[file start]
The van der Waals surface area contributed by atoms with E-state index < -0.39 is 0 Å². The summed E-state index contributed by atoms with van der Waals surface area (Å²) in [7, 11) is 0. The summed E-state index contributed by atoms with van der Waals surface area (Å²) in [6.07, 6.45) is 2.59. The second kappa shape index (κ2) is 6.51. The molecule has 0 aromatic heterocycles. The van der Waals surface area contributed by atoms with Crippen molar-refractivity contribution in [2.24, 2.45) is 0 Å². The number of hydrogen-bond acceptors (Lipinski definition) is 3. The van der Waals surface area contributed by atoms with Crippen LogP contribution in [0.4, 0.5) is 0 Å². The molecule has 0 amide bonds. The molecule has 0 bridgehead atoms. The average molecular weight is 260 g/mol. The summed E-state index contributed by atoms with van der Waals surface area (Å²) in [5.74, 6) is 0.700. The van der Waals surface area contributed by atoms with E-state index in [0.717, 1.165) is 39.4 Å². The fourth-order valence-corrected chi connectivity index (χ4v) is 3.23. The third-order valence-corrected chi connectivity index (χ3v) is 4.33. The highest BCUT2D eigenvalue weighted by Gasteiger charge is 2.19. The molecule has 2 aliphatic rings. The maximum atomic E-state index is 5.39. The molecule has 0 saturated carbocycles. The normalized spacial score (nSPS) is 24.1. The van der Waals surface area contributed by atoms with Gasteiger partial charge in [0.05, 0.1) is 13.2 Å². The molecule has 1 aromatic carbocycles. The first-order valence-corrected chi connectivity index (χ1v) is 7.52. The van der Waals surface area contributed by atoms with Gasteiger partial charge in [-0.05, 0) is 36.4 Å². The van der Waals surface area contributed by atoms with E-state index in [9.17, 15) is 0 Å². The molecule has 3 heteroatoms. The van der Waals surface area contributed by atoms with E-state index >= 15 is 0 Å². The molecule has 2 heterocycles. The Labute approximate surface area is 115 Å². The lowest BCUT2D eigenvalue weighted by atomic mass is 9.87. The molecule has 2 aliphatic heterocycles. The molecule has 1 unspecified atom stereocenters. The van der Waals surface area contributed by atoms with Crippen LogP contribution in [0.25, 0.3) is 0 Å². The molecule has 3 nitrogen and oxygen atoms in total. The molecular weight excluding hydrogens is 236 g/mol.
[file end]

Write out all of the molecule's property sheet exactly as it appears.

The van der Waals surface area contributed by atoms with E-state index < -0.39 is 0 Å². The summed E-state index contributed by atoms with van der Waals surface area (Å²) in [7, 11) is 0. The summed E-state index contributed by atoms with van der Waals surface area (Å²) in [6.07, 6.45) is 2.59. The second kappa shape index (κ2) is 6.51. The molecule has 0 aromatic heterocycles. The van der Waals surface area contributed by atoms with Crippen molar-refractivity contribution in [2.24, 2.45) is 0 Å². The number of hydrogen-bond acceptors (Lipinski definition) is 3. The van der Waals surface area contributed by atoms with Crippen LogP contribution in [0.4, 0.5) is 0 Å². The molecule has 0 amide bonds. The molecule has 0 bridgehead atoms. The average molecular weight is 260 g/mol. The summed E-state index contributed by atoms with van der Waals surface area (Å²) in [5.74, 6) is 0.700. The van der Waals surface area contributed by atoms with E-state index in [0.717, 1.165) is 39.4 Å². The fourth-order valence-corrected chi connectivity index (χ4v) is 3.23. The third-order valence-corrected chi connectivity index (χ3v) is 4.33. The highest BCUT2D eigenvalue weighted by Gasteiger charge is 2.19. The molecule has 2 aliphatic rings. The maximum atomic E-state index is 5.39. The molecule has 0 saturated carbocycles. The normalized spacial score (nSPS) is 24.1. The van der Waals surface area contributed by atoms with Gasteiger partial charge in [0.05, 0.1) is 13.2 Å². The molecule has 1 aromatic carbocycles. The first-order valence-corrected chi connectivity index (χ1v) is 7.52. The van der Waals surface area contributed by atoms with Gasteiger partial charge in [-0.05, 0) is 36.4 Å². The van der Waals surface area contributed by atoms with E-state index in [9.17, 15) is 0 Å². The molecule has 3 heteroatoms. The van der Waals surface area contributed by atoms with E-state index >= 15 is 0 Å². The molecule has 2 heterocycles. The Labute approximate surface area is 115 Å². The lowest BCUT2D eigenvalue weighted by atomic mass is 9.87. The molecule has 2 aliphatic heterocycles. The molecule has 1 unspecified atom stereocenters. The van der Waals surface area contributed by atoms with Crippen LogP contribution in [0.25, 0.3) is 0 Å². The molecule has 3 nitrogen and oxygen atoms in total. The molecular weight excluding hydrogens is 236 g/mol.